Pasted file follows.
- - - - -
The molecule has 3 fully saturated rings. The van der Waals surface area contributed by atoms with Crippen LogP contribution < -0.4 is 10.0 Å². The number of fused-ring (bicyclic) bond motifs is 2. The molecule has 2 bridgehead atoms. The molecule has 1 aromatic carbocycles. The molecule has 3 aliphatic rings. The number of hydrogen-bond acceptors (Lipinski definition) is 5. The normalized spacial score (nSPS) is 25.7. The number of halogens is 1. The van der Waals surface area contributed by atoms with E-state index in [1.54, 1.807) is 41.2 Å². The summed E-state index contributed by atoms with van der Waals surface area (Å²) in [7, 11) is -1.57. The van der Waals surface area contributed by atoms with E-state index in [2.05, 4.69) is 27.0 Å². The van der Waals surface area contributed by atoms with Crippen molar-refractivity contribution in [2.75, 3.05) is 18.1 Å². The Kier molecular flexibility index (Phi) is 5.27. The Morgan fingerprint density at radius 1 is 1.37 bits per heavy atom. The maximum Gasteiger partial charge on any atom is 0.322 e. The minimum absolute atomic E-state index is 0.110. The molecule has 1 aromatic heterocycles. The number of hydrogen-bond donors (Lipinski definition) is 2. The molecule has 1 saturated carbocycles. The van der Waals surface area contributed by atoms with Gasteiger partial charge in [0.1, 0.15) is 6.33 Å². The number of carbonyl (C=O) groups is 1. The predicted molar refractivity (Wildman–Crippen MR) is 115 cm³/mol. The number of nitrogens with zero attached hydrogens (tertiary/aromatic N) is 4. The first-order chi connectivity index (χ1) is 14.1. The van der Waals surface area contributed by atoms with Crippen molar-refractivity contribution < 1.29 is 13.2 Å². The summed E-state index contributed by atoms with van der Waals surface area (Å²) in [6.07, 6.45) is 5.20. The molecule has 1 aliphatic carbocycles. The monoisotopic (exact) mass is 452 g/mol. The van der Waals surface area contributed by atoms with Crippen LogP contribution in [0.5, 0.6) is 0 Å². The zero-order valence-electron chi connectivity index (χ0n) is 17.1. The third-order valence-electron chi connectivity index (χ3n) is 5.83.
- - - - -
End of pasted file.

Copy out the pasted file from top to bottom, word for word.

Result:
The molecule has 3 fully saturated rings. The van der Waals surface area contributed by atoms with Crippen LogP contribution < -0.4 is 10.0 Å². The number of fused-ring (bicyclic) bond motifs is 2. The molecule has 2 bridgehead atoms. The molecule has 1 aromatic carbocycles. The molecule has 3 aliphatic rings. The number of hydrogen-bond acceptors (Lipinski definition) is 5. The normalized spacial score (nSPS) is 25.7. The number of halogens is 1. The van der Waals surface area contributed by atoms with E-state index in [1.54, 1.807) is 41.2 Å². The summed E-state index contributed by atoms with van der Waals surface area (Å²) in [7, 11) is -1.57. The van der Waals surface area contributed by atoms with E-state index in [2.05, 4.69) is 27.0 Å². The van der Waals surface area contributed by atoms with Crippen molar-refractivity contribution in [2.75, 3.05) is 18.1 Å². The Kier molecular flexibility index (Phi) is 5.27. The Morgan fingerprint density at radius 1 is 1.37 bits per heavy atom. The maximum Gasteiger partial charge on any atom is 0.322 e. The minimum absolute atomic E-state index is 0.110. The molecule has 1 aromatic heterocycles. The number of hydrogen-bond donors (Lipinski definition) is 2. The molecule has 1 saturated carbocycles. The van der Waals surface area contributed by atoms with Gasteiger partial charge in [0.1, 0.15) is 6.33 Å². The number of carbonyl (C=O) groups is 1. The predicted molar refractivity (Wildman–Crippen MR) is 115 cm³/mol. The number of nitrogens with zero attached hydrogens (tertiary/aromatic N) is 4. The first-order chi connectivity index (χ1) is 14.1. The van der Waals surface area contributed by atoms with Crippen molar-refractivity contribution < 1.29 is 13.2 Å². The summed E-state index contributed by atoms with van der Waals surface area (Å²) in [6.07, 6.45) is 5.20. The molecule has 1 aliphatic carbocycles. The monoisotopic (exact) mass is 452 g/mol. The van der Waals surface area contributed by atoms with Crippen LogP contribution in [0.5, 0.6) is 0 Å². The zero-order valence-electron chi connectivity index (χ0n) is 17.1. The third-order valence-electron chi connectivity index (χ3n) is 5.83.